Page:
A recent post shows the Woodwhirled Crew boiling Madrone…and why do we do this?
Madrone is a tree that only grows in a narrow zone in the Northwest, bordering on the Pacific coast from Oregon up into a small region of British Columbia. The tree is a bit odd in that it sheds its bark and not its leaves. The wood is reddish gold, and can have a living moisture content of over 90%….when cut, the water literally runs out of the wood. For those who have access to the wood, it is a pure joy to turn it when it is wet and fresh….you can send shavings flying in a long continuous stream for 30-feet!!
The wood, does however have a strong tendency to warp and crack radically when going through the drying process. Boiling the wood when “rough turned” seems to reduce the tendency to crack and distort by a large margin.
Opinions vary quite a bit on the length of time to boil….the consensus appears to be that the interior temp of the wood needs to come up to the boiling point (which actually drives moisture OUT of the wood) and to hold at this temp for a period of time. Personally, I like to boil it for 4-hours. I use an aluminum 40-gallon cooking pot, heated by a propane fired Turkey Deep Fryer. Let the water cool naturally, remove the wood and then store in an area free of sunlight and drafts for air drying….or you can put it on the lathe and turn while it is still wet.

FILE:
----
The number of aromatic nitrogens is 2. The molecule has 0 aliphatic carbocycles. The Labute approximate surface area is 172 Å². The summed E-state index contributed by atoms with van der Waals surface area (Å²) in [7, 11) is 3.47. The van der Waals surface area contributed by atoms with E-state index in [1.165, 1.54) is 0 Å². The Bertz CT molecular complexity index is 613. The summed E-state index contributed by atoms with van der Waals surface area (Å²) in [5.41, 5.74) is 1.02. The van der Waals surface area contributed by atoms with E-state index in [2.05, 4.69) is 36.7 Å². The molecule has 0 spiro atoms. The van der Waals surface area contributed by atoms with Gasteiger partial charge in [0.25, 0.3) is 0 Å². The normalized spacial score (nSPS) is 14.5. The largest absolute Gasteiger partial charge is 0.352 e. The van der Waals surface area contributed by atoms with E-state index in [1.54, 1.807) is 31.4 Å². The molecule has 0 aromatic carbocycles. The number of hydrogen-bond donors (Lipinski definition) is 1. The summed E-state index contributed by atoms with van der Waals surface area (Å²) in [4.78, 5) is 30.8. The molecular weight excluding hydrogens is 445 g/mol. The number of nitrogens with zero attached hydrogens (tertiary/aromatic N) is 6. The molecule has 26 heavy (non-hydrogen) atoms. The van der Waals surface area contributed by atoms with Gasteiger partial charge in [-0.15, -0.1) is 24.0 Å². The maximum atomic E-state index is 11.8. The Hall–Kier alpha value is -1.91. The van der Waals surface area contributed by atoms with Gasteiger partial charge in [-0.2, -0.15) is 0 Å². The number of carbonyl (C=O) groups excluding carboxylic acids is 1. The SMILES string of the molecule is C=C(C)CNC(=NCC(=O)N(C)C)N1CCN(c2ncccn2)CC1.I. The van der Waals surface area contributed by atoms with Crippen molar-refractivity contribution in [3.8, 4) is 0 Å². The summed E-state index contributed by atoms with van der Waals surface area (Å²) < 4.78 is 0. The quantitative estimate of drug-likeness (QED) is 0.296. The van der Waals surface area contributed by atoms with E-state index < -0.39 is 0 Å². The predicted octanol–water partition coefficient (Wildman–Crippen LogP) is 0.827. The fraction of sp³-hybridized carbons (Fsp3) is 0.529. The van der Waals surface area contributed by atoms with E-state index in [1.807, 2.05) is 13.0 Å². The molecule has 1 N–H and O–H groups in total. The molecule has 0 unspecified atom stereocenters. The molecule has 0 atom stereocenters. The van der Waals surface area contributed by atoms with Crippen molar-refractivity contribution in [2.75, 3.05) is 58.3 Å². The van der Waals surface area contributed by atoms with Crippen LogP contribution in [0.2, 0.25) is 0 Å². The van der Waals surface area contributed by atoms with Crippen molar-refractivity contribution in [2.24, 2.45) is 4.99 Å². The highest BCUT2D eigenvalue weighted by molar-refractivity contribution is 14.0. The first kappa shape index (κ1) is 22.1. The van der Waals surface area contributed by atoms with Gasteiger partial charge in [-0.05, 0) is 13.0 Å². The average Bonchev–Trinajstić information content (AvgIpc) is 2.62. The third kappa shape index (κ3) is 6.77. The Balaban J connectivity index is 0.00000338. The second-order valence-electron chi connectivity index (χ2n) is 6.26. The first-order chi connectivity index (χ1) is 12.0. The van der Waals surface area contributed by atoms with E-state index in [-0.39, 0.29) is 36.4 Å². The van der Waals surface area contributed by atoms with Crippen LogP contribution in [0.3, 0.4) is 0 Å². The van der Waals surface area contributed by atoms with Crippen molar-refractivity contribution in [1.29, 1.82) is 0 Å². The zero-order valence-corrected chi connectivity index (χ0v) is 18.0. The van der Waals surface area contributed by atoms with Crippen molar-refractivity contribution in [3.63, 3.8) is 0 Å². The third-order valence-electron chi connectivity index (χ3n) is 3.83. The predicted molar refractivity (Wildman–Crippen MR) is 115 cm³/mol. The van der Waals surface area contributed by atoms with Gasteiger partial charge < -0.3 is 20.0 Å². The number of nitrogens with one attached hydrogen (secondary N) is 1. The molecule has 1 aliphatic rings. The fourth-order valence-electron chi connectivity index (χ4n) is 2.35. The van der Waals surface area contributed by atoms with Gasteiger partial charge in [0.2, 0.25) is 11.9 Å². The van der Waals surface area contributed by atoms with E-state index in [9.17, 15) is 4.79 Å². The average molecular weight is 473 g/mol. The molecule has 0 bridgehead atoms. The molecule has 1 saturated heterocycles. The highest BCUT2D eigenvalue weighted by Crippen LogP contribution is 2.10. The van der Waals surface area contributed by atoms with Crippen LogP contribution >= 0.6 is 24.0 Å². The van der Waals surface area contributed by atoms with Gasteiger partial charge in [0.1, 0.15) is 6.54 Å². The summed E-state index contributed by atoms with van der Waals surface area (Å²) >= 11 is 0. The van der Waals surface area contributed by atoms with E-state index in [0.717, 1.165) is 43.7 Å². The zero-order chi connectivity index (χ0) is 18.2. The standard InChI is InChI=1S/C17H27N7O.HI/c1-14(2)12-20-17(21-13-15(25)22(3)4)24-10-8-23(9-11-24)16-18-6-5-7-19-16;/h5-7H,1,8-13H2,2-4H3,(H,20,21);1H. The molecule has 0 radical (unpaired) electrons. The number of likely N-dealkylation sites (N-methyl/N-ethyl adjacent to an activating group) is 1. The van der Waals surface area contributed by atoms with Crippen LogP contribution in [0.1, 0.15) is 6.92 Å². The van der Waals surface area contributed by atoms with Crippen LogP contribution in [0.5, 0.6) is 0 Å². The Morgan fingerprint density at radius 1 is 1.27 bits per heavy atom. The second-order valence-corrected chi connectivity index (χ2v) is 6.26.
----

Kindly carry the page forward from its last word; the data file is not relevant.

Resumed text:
This technique gives a 90% + survival rate….unboiled and it is a 5-10% survival rate.
To get maximum yield from this incredible wood, I will take a 24-inch by 8-10 in round of wood, face plate it and rough turn the outside leaving a tenon of about 6-inches in diameter. The I remount it on a chuck and use my coring system to remove 3-6 cores, each about 1 1/2 to 2” thick and boil them.
The wood when dry turns and sands well , accepts any finish, and commands top dollars in the galleries!!!